Little is also known of the role of parasites in transient killer whale mortality.  There have been no reports of external parasites on West Coast transients (Baird 2000) but they can be infected with internal parasites. These include various species of trematodes, cestodes and nematodes (Dahlheim and Heyning 1999, Raverty and Gaydos 2004), which are likely acquired through infected prey. 

Transients may on occasion be vulnerable to accidental beaching or entrapment, although there is only one record of a known transient killer whale accidentally beaching itself.  This was a lone male that stranded and subsequently died on a sandbar while foraging near Tofino in 1976 (Ford and Ellis 1999).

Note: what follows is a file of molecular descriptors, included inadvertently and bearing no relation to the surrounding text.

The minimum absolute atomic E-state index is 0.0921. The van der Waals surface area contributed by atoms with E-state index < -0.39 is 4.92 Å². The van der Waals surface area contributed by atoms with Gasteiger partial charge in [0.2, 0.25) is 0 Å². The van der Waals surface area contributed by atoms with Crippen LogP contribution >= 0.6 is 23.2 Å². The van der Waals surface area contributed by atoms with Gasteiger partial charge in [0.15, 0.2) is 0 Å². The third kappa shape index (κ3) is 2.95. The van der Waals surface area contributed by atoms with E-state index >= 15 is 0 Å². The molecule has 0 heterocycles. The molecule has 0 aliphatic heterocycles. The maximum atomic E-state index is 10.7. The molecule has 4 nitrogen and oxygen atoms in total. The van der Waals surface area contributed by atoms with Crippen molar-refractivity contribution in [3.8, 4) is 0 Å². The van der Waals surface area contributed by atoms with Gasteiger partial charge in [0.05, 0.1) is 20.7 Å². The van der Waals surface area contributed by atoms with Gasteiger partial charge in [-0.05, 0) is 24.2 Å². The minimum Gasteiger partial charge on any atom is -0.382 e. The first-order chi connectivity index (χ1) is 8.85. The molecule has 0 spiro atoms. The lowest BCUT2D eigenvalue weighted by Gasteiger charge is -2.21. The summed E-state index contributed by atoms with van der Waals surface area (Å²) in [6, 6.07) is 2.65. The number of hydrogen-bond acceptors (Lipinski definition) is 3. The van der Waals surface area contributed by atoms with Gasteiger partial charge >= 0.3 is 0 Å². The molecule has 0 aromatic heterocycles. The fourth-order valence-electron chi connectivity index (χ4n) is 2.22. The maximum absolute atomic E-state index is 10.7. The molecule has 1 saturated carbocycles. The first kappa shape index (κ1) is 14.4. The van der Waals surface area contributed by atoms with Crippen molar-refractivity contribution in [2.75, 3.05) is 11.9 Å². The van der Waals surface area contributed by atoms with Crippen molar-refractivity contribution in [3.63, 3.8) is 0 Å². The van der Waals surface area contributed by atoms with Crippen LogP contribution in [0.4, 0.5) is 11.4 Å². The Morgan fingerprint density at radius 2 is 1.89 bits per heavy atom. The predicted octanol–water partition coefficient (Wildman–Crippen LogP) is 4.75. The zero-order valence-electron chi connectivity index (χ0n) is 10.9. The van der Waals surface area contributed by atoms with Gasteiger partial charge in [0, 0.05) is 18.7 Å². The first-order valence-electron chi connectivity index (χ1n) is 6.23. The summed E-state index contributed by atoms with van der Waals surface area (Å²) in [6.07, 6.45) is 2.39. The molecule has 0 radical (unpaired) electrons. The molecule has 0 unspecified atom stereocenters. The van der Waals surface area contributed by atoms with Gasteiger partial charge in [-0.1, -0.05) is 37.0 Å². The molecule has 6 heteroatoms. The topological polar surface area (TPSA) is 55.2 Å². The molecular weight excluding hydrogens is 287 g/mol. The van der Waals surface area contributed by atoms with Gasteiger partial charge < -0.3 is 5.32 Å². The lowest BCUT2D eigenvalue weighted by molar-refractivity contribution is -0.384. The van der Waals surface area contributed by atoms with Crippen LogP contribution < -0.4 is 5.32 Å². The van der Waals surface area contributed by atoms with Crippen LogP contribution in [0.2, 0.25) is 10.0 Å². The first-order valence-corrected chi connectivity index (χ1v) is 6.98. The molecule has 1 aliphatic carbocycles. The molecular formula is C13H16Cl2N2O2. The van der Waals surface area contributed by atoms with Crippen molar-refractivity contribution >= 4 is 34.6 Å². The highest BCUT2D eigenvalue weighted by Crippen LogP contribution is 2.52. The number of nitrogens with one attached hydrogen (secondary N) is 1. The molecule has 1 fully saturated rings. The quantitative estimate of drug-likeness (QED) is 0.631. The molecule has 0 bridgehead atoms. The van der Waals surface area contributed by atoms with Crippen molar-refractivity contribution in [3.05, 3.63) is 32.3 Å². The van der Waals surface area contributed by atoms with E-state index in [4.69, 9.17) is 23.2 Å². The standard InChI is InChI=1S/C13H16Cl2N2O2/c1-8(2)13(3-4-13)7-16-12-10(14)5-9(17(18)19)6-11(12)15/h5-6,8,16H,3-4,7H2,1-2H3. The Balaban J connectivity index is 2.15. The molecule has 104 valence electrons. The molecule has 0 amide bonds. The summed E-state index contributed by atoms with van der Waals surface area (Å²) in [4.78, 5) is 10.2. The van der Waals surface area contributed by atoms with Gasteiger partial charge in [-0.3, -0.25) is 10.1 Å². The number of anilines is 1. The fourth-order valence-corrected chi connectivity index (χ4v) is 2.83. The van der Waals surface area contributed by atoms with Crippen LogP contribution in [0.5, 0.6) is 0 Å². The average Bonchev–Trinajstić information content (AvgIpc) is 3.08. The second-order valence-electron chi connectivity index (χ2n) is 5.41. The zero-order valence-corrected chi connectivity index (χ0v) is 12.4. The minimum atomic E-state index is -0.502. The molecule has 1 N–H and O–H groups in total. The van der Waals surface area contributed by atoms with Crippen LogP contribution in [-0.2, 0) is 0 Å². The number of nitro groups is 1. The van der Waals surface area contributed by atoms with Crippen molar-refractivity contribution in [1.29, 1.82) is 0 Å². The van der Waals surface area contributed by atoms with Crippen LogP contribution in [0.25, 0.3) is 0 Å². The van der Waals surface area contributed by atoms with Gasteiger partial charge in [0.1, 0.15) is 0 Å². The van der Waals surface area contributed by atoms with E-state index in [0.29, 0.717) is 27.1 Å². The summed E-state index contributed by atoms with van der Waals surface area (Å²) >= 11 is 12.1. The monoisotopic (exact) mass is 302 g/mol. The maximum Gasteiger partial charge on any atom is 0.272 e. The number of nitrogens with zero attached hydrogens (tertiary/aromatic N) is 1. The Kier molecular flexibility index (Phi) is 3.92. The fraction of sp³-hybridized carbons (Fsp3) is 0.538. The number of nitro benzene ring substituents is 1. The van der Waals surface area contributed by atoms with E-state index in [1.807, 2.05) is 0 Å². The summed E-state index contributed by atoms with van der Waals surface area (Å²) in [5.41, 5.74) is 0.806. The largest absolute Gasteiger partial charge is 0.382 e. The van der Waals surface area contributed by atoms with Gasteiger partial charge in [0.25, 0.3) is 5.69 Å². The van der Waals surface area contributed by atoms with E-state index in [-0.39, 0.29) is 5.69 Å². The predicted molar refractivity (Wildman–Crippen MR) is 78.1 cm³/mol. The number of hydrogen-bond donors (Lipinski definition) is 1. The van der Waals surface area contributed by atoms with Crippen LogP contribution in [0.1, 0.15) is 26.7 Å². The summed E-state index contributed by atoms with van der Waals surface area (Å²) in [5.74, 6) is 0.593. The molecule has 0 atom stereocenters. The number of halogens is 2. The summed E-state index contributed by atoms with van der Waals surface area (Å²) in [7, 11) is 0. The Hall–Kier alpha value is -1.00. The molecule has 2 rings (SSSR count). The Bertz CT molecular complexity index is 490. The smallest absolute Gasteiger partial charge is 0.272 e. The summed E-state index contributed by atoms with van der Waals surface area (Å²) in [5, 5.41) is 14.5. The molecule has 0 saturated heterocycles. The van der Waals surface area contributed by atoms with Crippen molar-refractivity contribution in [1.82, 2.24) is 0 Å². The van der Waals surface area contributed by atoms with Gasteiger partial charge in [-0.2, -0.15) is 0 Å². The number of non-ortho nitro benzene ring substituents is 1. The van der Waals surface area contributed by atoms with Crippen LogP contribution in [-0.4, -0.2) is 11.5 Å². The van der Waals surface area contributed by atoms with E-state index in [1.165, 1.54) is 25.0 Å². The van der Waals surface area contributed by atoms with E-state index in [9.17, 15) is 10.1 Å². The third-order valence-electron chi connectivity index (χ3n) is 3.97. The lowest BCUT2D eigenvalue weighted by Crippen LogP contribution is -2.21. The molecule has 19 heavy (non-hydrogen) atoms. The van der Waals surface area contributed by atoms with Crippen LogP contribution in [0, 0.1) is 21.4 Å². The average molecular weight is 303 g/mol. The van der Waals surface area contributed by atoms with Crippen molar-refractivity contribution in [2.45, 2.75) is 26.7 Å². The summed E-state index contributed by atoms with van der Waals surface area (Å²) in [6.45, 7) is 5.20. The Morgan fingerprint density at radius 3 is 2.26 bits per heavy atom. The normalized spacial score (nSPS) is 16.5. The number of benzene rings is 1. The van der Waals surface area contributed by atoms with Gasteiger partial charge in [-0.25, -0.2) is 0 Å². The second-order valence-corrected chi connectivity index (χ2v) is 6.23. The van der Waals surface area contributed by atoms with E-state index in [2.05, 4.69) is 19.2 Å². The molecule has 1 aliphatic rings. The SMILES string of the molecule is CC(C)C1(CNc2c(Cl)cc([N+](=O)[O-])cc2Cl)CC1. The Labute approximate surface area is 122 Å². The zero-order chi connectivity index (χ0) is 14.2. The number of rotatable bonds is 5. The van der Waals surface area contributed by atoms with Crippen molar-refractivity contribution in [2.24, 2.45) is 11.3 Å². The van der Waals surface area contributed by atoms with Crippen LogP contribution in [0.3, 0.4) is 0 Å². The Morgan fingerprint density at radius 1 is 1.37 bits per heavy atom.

Any factor that dramatically alters the abundance of their prey could be a significant source of mortality for transient killer whales.  In other areas of the world, there have been massive outbreaks of diseases and biotoxins in pinnipeds and small cetaceans.  Morbillivirus outbreaks have caused mass mortalities of dolphins and seals (Aguilar and Borrell 1994, Kennedy et al. 2000) and in ocean-living river otters in British Columbia (Mos et al. 2003).  There are three ways in which one of the members of the Genus Morbillivirus may present a risk to transient killer whales: 1) an outbreak in their community, perhaps most likely due to Dolphin/Cetacean Morbillivirus (DMV), 2) an outbreak of phocine distemper virus (PDV) or canine distemper virus (CDV) among their principal prey – harbour seals – which could dramatically reduce prey abundance for transients, and/or 3) a transfer of PDV or CDV from pinnipeds, river otters or other species to transients, the likelihood of which is unclear.